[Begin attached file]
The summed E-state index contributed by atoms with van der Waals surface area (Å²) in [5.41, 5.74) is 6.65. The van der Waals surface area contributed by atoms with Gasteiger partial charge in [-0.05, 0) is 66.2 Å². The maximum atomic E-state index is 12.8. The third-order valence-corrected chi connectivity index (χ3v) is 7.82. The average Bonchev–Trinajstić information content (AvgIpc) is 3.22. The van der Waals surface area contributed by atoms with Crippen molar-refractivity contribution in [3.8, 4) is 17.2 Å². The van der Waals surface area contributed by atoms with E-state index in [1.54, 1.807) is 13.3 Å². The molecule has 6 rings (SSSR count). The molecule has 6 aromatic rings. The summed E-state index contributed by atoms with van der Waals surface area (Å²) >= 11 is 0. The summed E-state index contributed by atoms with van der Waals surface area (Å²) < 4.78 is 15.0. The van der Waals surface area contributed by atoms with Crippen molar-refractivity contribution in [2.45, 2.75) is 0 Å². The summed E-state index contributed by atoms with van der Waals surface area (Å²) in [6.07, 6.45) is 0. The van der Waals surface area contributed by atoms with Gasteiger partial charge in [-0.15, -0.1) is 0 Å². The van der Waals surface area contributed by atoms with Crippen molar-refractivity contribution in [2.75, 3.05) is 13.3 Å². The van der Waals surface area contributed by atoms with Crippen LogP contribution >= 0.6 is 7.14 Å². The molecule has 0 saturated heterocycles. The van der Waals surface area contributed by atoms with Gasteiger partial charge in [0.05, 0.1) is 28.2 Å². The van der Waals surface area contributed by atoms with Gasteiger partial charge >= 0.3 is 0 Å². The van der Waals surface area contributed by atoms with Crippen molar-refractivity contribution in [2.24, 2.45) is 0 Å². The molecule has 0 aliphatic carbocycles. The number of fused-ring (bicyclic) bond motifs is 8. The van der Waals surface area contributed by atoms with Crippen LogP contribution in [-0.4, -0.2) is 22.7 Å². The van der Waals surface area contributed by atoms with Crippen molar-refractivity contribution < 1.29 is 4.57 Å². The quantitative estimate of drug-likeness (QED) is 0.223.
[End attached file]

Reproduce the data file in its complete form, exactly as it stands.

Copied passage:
The summed E-state index contributed by atoms with van der Waals surface area (Å²) in [5.41, 5.74) is 6.65. The van der Waals surface area contributed by atoms with Gasteiger partial charge in [-0.05, 0) is 66.2 Å². The maximum atomic E-state index is 12.8. The third-order valence-corrected chi connectivity index (χ3v) is 7.82. The average Bonchev–Trinajstić information content (AvgIpc) is 3.22. The van der Waals surface area contributed by atoms with Crippen molar-refractivity contribution in [3.8, 4) is 17.2 Å². The van der Waals surface area contributed by atoms with E-state index in [1.54, 1.807) is 13.3 Å². The molecule has 6 rings (SSSR count). The molecule has 6 aromatic rings. The summed E-state index contributed by atoms with van der Waals surface area (Å²) >= 11 is 0. The summed E-state index contributed by atoms with van der Waals surface area (Å²) < 4.78 is 15.0. The van der Waals surface area contributed by atoms with Crippen molar-refractivity contribution in [2.45, 2.75) is 0 Å². The summed E-state index contributed by atoms with van der Waals surface area (Å²) in [6.07, 6.45) is 0. The van der Waals surface area contributed by atoms with Gasteiger partial charge in [-0.15, -0.1) is 0 Å². The van der Waals surface area contributed by atoms with Crippen molar-refractivity contribution in [2.75, 3.05) is 13.3 Å². The van der Waals surface area contributed by atoms with Crippen LogP contribution >= 0.6 is 7.14 Å². The molecule has 0 saturated heterocycles. The van der Waals surface area contributed by atoms with Gasteiger partial charge in [0.05, 0.1) is 28.2 Å². The van der Waals surface area contributed by atoms with Gasteiger partial charge >= 0.3 is 0 Å². The van der Waals surface area contributed by atoms with Crippen molar-refractivity contribution in [2.24, 2.45) is 0 Å². The molecule has 0 aliphatic carbocycles. The number of fused-ring (bicyclic) bond motifs is 8. The van der Waals surface area contributed by atoms with Crippen LogP contribution in [-0.4, -0.2) is 22.7 Å². The van der Waals surface area contributed by atoms with Crippen molar-refractivity contribution < 1.29 is 4.57 Å². The quantitative estimate of drug-likeness (QED) is 0.223.